to-wed Archives - Eloisa James

"A reigning queen of romance" - CBS Monday Morning

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Bookcode: to-wed

The Wilde Family Tree

There are a lot of family members in the Wilde family and readers have said it can be a challenge to keep them all straight. Here is a handy guide to who’s who, how they are related, and where they fall in birth order.

*Please note: Some of the names are linked to Wikipedia pages. Since each of the Duke’s children is named for a historical warrior, real or literary, readers can look up the inspiration for the namesake. (Eloisa cannot vouch for the accuracy of the full content of each of these pages, but it definitely serves for reference.)


Hugo Wilde, the duke (1721- ). His Grace has a twin sister and has been married three times. Once widowed, once divorced, now happily married.

Lady Knowe, the duke’s twin sister (1721- ). She is also known as “Lady Know.”

Hugo’s first duchess: Marie (1721-1757) m. 1747
Hugo & Marie’s children:

Horatius (1748-1773)

Roland, “North” (1750- )
featured in: Too Wilde to Wed

Alaric (1751- )
featured in: Wilde in Love

Parth, foster son (1750- )
featured in: Born to be Wilde

Hugo’s second duchess: Yvette m. 1759; div. 1766
Hugo & Yvette’s children:

Leonides (1760- )

Boudicea, “Betsy” (1762- )
featured in: Say No to the Duke

Alexander (1763- )

Joan (1764- )
featured in: Wilde Child

Hugo’s third duchess: Ophelia m.1766
featured in: My Last Duchess

Hugo & Ophelia’s children:

Spartacus (1768- )

Erik (1772- )

Artemia, “Artie” (1778- )

Ophelia’s child by her first husband Peter
(1721-1764), m. 1759

Viola (1764- )
featured in: Say Yes to the Duke


The Books

My Last Duchess – Hugo & Ophelia m. 1766 [A Wilde series prequel, previously titled Wilde Denial. This was a serialized novella available exclusively to Eloisa’s newsletter subscribers that is now a stand-alone book.]

Wilde in Love – Alaric & Willa m. 1778

Too Wilde to Wed – North & Diana m. 1780

Born to be Wilde – Parth & Lavinia m. 1780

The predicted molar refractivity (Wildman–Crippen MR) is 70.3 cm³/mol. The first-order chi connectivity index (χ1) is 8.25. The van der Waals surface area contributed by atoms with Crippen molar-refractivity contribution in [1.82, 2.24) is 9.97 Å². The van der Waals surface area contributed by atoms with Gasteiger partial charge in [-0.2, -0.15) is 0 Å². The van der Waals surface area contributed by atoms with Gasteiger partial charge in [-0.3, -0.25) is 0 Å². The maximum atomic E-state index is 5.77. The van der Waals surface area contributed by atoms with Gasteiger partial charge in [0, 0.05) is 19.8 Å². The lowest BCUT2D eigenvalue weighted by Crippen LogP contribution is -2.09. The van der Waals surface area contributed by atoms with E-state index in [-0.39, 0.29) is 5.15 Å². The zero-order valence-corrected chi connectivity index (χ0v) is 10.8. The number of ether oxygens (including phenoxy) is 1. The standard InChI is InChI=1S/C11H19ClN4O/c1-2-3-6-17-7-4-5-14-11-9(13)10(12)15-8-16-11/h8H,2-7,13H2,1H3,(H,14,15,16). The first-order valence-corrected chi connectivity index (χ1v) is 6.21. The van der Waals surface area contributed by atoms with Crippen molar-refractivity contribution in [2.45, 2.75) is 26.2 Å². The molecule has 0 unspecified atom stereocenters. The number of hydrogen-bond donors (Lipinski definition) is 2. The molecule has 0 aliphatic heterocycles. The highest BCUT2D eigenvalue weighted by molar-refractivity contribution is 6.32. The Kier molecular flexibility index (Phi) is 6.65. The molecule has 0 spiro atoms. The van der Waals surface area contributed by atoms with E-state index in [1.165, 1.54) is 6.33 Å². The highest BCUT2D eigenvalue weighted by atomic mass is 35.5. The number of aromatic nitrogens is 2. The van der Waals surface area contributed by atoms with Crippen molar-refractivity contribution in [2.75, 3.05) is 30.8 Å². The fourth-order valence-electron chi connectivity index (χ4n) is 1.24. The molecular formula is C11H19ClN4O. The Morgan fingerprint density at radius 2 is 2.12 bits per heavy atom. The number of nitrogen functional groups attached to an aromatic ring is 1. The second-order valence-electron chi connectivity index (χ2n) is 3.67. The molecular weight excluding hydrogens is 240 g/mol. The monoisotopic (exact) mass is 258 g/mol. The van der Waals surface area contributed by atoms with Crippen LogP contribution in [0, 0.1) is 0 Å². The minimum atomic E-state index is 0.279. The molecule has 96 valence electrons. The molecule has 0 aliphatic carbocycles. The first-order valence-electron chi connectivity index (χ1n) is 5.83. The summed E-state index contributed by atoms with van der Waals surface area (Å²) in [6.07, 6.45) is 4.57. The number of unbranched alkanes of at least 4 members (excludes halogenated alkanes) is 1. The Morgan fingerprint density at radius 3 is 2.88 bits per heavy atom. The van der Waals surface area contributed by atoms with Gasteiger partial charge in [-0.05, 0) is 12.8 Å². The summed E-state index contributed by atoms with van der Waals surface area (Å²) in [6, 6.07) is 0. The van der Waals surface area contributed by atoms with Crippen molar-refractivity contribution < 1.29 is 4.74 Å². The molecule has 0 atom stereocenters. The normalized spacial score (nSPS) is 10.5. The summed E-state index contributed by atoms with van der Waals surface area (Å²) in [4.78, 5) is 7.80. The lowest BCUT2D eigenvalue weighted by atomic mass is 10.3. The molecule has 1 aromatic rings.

Say No to the Duke – Betsy & Jeremy m. 1781

Say Yes to the Duke – Viola & Lucas, m 1782

Wilde Child – Joan & Thaddeus, m 1783

Inside Too Wilde to Wed

The pre-plot of this novel springs from my understanding that Georgian noblemen and ladies must regularly have felt as if they were participating in a costume drama. Their clothing was so exaggerated: wigs that towered above their heads, coats that cost as much as a small British estate, makeup that took up to an hour to apply. Diana is forced by her mother to dress in a gaudily fashionable manner, and Roland dresses that way to catch her attention, to please her (he thinks). The novel stripped them back to something far plainer and more honest.

I enjoyed creating the manservant, Boodle, who considers North’s appearance to be his crowning achievement. I had in mind two famous valets: Bunter from the Dorothy Sayers novels, and Jeeves in the P.G. Wodehouse novels. But Boodle, of course, is far more cunning than Bunter or Jeeves. All the same, the crucial point of those scenes is that his creativity and art are tied to North’s clothing and accessories. It truly is a tragedy for him when North wants the lace torn off his cuffs.

I spent a lot of time reading about PTSD while writing this novel. A hero in a romance novel can be damaged, but not terribly damaged, as there was no therapy or anti-depressants available. I tailored North’s situation to the solutions at hand; I don’t want to imply that post traumatic stress disorder could be solved by handing out toast and honey. Here, toast is symbolic of the simple life, parallel to North’s discarded lace. I wanted my two main characters to pare their lives down to what really matters: kindness and love.

People sometimes ask why all my characters are rich: it’s because I grew up the daughter of a poet, and I do not find lack of money romantic in any way. At the same time, as part of that stripping away of fashionable accoutrement, I brought Diana close to penury so that she could teach North just how precious a pair of shoes can be, even an ugly black pair that didn’t fit particularly well.